Information Warfare: It's A New World


November 14, 2007: The most powerful Internet weapons on the planet are botnets. And many of them are getting into uniform. Never heard of botnets? Your PC, at home or at work, may be part of one. In wartime, many of these botnets would be turned into weapons. A botnet can be used to shut down essential military networks, or infect military computers with destructive (to the computer) software. This isn't science fiction. It is real.

Botnets are large numbers of infected PCs, known as zombies, under the control of botherders (the people who run the networks, botnets, of zombies). Zombies are created by hackers, who write computer viruses that get into your computer from an infected website or booby trapped file attachment to spam email. There are believed to be tens of millions of zombies out there, and thousands of botnets.

Many of you may have noticed a lot of spam this year directing you to look at an online greeting card, or accompanied by pdf or image files. That was a botherder looking to add your PC to his botnet. When you try to look at the file, a program secretly takes over your computer. These botnets are built to remain hidden from you. All the botherder wants to do is use your Internet connection to send spam, or other types of malicious data.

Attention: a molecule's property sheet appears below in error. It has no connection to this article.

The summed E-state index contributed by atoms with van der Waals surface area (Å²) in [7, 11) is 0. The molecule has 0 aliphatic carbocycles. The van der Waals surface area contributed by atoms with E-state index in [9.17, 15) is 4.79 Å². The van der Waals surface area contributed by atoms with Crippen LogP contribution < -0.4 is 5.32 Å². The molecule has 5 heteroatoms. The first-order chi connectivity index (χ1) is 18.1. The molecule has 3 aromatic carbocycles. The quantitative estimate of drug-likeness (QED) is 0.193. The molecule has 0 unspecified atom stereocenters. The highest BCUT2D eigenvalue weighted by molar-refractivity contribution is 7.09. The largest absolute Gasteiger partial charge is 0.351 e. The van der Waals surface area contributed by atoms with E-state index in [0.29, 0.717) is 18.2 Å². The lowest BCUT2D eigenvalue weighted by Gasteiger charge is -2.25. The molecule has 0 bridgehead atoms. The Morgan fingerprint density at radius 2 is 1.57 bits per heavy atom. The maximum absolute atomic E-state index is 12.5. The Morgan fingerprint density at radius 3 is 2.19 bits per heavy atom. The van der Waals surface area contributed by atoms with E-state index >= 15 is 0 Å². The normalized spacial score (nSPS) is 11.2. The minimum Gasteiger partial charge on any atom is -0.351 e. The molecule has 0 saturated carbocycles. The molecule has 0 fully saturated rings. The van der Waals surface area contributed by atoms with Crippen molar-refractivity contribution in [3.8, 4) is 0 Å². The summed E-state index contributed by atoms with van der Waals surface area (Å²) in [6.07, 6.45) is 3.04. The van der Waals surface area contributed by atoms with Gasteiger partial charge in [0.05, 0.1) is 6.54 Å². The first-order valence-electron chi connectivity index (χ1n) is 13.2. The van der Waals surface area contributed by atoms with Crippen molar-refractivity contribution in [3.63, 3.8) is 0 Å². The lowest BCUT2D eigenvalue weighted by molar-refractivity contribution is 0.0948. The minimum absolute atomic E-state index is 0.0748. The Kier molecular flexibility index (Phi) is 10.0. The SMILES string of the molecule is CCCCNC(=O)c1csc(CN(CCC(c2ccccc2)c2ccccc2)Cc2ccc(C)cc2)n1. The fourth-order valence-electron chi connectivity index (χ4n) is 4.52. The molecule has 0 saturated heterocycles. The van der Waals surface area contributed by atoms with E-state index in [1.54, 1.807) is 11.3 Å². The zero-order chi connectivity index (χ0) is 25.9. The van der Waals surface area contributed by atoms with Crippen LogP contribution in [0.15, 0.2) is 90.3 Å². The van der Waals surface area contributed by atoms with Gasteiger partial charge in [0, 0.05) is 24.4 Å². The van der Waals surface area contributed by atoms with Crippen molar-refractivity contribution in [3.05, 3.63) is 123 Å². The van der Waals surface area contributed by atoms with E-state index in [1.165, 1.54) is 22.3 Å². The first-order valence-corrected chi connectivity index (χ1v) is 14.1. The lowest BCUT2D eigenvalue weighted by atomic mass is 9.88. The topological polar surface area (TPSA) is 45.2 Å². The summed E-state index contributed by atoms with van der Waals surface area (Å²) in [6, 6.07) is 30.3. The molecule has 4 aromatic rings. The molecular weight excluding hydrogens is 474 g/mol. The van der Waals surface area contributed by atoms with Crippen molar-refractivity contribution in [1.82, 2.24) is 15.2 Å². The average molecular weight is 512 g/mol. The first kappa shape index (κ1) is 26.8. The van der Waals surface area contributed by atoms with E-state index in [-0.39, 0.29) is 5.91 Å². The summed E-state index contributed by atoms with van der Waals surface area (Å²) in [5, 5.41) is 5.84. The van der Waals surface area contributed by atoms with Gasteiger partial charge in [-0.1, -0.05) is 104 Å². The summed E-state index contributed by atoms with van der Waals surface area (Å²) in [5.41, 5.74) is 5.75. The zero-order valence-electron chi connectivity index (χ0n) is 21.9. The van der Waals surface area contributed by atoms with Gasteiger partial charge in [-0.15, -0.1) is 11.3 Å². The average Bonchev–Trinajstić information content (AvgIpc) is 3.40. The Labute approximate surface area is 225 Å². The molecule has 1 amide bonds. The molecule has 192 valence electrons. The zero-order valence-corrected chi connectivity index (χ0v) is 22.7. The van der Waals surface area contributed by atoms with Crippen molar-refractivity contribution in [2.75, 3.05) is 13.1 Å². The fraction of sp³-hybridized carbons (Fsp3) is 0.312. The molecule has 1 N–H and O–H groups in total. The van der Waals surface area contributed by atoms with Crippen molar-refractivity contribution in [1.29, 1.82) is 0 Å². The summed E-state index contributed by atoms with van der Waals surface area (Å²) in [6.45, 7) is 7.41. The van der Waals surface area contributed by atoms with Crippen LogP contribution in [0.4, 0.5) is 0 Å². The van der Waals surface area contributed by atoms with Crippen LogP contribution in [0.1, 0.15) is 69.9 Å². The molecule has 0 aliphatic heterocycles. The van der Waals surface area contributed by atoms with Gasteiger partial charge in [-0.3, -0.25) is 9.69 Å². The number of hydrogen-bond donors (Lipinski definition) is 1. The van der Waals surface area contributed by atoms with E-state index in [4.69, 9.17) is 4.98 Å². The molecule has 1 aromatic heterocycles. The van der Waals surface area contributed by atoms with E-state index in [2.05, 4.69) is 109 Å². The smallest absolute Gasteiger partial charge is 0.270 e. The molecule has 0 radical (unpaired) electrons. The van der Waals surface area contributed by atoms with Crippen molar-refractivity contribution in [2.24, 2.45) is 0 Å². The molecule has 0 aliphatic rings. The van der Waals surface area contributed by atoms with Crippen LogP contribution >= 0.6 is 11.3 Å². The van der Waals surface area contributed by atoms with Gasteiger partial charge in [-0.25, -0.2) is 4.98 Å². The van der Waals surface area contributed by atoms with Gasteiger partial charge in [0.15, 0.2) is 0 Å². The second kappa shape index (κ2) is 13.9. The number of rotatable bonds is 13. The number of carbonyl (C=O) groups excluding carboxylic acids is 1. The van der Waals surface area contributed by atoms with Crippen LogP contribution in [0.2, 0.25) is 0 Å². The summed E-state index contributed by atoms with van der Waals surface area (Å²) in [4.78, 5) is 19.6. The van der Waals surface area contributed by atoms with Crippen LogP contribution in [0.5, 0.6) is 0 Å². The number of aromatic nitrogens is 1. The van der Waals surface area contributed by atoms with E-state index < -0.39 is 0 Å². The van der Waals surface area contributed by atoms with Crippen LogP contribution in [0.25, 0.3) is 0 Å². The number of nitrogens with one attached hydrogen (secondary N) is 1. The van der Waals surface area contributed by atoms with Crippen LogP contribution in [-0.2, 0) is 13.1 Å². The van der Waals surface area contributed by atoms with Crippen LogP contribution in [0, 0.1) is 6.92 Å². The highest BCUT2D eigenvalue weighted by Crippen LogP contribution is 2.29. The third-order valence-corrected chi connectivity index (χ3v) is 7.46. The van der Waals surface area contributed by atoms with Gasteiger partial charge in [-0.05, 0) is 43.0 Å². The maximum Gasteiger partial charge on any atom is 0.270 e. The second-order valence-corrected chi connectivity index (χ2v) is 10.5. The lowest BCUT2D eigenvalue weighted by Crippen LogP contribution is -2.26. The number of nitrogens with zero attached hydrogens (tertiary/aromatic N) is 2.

The largest known botnet is Storm, which has about a quarter million zombies. Smaller ones, like Rbot and Bobax, have about a tenth as many zombies. These are more common botherd sizes these days, because commercial and military computer security organizations are putting a lot more effort into tracking and attacking these beasts. It's safer to maintain many small botnets, rather than a few very large ones.

Since most of the botnets are run by criminals keen on making money (by fraud or theft), the botherders have responded to the increased attacks by making their zombies stealthier. That works, up to a point, so the botherders are also using fewer large botherds, and more smaller ones. That means more work, but it beats losing a 100,000 PC botnet, that cost you $30,000 to create. It's expensive enough to maintain a botnet, as the rate of PCs getting cleaned up (zombie software removed) is going up. Each cleaned up PC means you have to infect another to maintain the size of you botnet. The botherders try to come up with ways to make it cheaper to infect PCs, but that gets more difficult as well. Most botnets are run by criminals interested in making money. Thus they have to watch their expenses.

Military users of botnets are very quiet about their work, because turning a PC into a zombie, without the permission of the user, is a crime. There has been some quiet talk, in democracies, of passing laws allowing the military to infect lots of computers, and form botherds, in the event of a national emergency. Police states, like China, don't worry so much about laws. Intelligence agencies are developing contacts in the Internet criminal underground, to make arrangements for renting existing botnets in wartime.

It's a new world.


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